As the Royal Brunei Airlines flight begins its descent into the capital, Bandar Seri Begawan, passengers are reminded that carrying drugs into the country could result in the death penalty.
Submission to Sharia
Drug trafficking is one of several offences which could theoretically result in capital punishment under Sharia law, either by hanging or by stoning. This tiny country made headlines in 2019 after announcing that those convicted of adultery or gay sex could face such punishment, although the Sultan backtracked after international outcry. In fact, over 60 years have passed since the last known execution here.
Nevertheless, the whole episode highlighted the Muslim foundation upon which this society is built. Brunei is run by and for the Muslim–Malay majority, with secure jobs provided in government departments and housing, at one point, handed out like confetti.
Other ethnic groups are considered guests and are expected to behave as such. In particular, it is illegal to criticise the Sultan or to promote another faith, making Christian witness here particularly difficult.
Submission to the authorities
On the surface, Brunei appears to be a prosperous nation of peaceful and contented Muslims who want for nothing. But dig a little deeper and a different picture emerges.
The ‘big state’ approach of the late twentieth century saw every need of the Muslim–Malay majority catered for by the Sultan, fuelled largely by revenue from oil. Only now is the reality is setting in – with oil reserves slowly running dry and spending has been curbed accordingly.
The younger generation is not receiving the benefits bestowed upon their parents, and discontent is setting in. The nation is looking to tourism to solve these problems, but it holds neither the attractions nor the expertise necessary to make this a viable solution.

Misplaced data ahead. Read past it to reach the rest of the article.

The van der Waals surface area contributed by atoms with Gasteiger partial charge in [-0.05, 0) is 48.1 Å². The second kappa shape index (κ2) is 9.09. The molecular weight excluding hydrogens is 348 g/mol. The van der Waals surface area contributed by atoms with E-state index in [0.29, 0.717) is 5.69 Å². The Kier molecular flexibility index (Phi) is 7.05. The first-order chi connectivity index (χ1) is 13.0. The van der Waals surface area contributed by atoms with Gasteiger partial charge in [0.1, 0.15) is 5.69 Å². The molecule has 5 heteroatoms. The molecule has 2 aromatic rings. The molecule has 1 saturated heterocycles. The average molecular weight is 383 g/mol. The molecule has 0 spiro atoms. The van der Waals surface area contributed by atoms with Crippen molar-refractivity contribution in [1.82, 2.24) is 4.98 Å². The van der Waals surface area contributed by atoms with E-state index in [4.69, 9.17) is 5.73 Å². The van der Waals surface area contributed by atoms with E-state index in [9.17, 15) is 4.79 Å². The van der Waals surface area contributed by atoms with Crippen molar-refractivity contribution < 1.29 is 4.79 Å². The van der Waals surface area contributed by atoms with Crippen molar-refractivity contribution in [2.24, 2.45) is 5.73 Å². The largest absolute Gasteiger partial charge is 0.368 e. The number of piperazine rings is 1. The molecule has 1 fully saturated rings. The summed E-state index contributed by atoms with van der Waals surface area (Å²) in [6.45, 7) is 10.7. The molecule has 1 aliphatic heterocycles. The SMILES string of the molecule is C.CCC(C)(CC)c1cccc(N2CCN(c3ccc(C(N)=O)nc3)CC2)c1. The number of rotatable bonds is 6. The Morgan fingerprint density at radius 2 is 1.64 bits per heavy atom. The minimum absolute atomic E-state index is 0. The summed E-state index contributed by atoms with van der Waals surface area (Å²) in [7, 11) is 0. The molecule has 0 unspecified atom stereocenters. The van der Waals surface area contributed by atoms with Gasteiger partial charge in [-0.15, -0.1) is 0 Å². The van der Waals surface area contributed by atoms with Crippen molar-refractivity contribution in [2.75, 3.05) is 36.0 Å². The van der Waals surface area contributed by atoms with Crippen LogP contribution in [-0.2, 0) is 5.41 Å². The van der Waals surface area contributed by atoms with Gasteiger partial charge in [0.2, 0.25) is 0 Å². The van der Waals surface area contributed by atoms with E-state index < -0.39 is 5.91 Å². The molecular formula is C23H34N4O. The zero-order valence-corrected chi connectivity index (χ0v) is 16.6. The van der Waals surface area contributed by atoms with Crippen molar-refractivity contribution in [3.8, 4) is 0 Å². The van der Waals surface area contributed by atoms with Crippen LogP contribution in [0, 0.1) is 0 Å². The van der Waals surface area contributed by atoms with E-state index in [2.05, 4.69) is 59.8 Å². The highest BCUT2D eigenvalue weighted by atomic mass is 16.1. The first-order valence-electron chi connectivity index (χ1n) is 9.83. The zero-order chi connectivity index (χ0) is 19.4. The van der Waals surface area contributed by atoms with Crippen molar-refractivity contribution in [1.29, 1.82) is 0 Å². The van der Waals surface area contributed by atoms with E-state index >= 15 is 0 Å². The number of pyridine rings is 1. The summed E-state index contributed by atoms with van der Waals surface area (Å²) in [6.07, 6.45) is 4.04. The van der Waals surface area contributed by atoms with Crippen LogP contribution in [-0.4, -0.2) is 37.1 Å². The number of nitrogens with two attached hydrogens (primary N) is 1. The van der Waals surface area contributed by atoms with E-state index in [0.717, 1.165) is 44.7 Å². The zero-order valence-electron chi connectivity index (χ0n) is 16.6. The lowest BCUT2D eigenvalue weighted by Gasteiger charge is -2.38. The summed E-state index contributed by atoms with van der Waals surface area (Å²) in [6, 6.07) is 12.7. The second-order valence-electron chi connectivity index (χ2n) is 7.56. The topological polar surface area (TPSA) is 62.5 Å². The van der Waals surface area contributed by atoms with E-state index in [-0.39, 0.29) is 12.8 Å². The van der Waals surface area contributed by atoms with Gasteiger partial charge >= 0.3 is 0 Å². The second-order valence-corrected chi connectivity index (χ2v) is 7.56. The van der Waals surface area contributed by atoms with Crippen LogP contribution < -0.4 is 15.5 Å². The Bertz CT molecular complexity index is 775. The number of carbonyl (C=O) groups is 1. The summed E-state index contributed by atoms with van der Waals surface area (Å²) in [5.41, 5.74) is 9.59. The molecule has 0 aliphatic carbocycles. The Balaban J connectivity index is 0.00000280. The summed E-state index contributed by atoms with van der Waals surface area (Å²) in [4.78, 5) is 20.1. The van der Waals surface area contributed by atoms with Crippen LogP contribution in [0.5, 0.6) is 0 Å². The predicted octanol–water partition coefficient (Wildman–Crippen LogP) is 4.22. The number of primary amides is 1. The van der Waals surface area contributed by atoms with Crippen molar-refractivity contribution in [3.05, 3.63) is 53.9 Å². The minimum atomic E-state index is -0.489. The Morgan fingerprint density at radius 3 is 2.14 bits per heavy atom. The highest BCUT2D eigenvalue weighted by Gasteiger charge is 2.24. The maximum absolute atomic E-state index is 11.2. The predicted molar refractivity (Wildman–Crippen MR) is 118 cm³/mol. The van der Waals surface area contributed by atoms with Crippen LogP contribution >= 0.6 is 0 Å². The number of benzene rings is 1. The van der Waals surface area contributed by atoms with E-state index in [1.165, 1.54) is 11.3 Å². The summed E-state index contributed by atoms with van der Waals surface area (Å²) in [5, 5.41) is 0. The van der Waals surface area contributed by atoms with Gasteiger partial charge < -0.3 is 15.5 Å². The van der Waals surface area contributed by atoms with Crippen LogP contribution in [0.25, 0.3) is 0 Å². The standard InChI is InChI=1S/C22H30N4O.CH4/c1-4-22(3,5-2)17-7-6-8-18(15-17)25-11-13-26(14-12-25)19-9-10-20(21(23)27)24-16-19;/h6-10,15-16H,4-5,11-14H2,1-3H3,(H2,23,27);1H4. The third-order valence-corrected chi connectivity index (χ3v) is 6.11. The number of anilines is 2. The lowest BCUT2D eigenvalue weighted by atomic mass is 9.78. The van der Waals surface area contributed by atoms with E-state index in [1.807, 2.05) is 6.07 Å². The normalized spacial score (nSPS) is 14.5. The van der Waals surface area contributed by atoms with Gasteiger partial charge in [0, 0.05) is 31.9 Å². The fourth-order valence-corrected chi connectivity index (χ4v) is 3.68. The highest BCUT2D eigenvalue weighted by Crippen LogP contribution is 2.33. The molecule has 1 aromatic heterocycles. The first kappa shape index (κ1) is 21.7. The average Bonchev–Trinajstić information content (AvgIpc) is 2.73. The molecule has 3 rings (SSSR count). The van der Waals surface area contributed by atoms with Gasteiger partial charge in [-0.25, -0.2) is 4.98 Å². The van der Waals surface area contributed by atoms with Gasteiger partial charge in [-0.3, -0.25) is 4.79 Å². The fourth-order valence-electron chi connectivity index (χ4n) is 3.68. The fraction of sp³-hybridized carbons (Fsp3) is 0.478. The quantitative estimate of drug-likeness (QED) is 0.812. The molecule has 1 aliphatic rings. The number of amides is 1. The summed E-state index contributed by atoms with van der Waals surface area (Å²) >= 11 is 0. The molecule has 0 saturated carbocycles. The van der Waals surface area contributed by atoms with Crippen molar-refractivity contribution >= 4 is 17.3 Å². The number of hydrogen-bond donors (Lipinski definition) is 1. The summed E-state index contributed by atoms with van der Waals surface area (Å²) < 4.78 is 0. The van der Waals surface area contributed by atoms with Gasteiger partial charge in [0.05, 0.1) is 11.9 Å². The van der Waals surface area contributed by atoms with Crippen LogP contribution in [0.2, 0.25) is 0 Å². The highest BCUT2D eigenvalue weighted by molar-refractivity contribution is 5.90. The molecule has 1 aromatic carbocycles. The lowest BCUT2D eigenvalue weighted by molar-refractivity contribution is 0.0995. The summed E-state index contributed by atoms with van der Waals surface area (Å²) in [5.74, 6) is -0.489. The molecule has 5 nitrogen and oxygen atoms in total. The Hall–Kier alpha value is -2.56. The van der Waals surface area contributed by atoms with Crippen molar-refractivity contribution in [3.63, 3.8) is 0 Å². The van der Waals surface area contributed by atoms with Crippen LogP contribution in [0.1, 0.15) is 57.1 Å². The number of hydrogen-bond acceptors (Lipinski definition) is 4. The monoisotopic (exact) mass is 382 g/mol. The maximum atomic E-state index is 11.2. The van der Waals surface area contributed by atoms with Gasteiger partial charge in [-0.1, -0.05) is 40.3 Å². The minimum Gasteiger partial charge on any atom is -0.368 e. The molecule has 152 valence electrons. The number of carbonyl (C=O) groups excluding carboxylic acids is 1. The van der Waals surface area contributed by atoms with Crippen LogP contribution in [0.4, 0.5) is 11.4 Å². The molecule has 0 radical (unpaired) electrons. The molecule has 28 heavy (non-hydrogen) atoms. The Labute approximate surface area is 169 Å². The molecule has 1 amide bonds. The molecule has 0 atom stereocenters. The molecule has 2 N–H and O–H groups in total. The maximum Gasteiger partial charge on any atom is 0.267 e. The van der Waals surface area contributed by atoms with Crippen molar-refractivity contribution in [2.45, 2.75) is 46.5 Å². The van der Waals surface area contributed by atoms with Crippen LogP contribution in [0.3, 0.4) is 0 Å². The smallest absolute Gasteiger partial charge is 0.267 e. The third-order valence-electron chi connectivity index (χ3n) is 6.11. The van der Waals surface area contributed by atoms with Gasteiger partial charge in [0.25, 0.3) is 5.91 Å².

Dig deeper still and you’ll find that areas of religious life are little more than a façade. Whilst the majority here are devout Muslims, many younger citizens are becoming increasingly unsure of their faith. However, they remain unwilling to express this due to the severe consequences of apostasy, and so continue the rituals and routine.
The close–knit population of under half a million and the presence of secret police on every street mean news travels fast, making the expression of one’s true political or religious feelings a particularly dangerous sport.
Submission to the spirits
Hiding such doubts and struggles might be straightforward if it were simply a case of adhering to Islamic teaching, but spiritual activity here takes on other dimensions. Many believe that certain activities, such as venturing into the jungle, require the permission of the spirits.
Worse still, individuals and even whole families suffer at the hands of these spirits. Some experience episodes of unexplained yet paralysing fear, whilst demonic voices tormenting others and induce self–harm. Those who suffer in these ways are far from at peace.
The people of Brunei are wealthy yet discontent, comfortable yet afraid, devout yet lost. They submit out of fear to worldly and spiritual authorities who have no cares for their eternal destiny. This is a nation in need of the hope and peace which can only be found by acknowledging and delighting in the authority of Christ.
With missionaries prohibited from working in Brunei and outreach prevented by law, it is essential that we pray for the gospel to break into this small nation.
HOW TO PRAY
- Pray for believers to live peaceably in this society and shine like lights on a hill
- Ask the Lord to grant many a desire for something better, and to guide them to the good news of Christ
- Pray that opportunities would open up for believers to wisely share their faith with those whose hearts are receptive
- Pray that laws would be relaxed to allow freedom of speech for all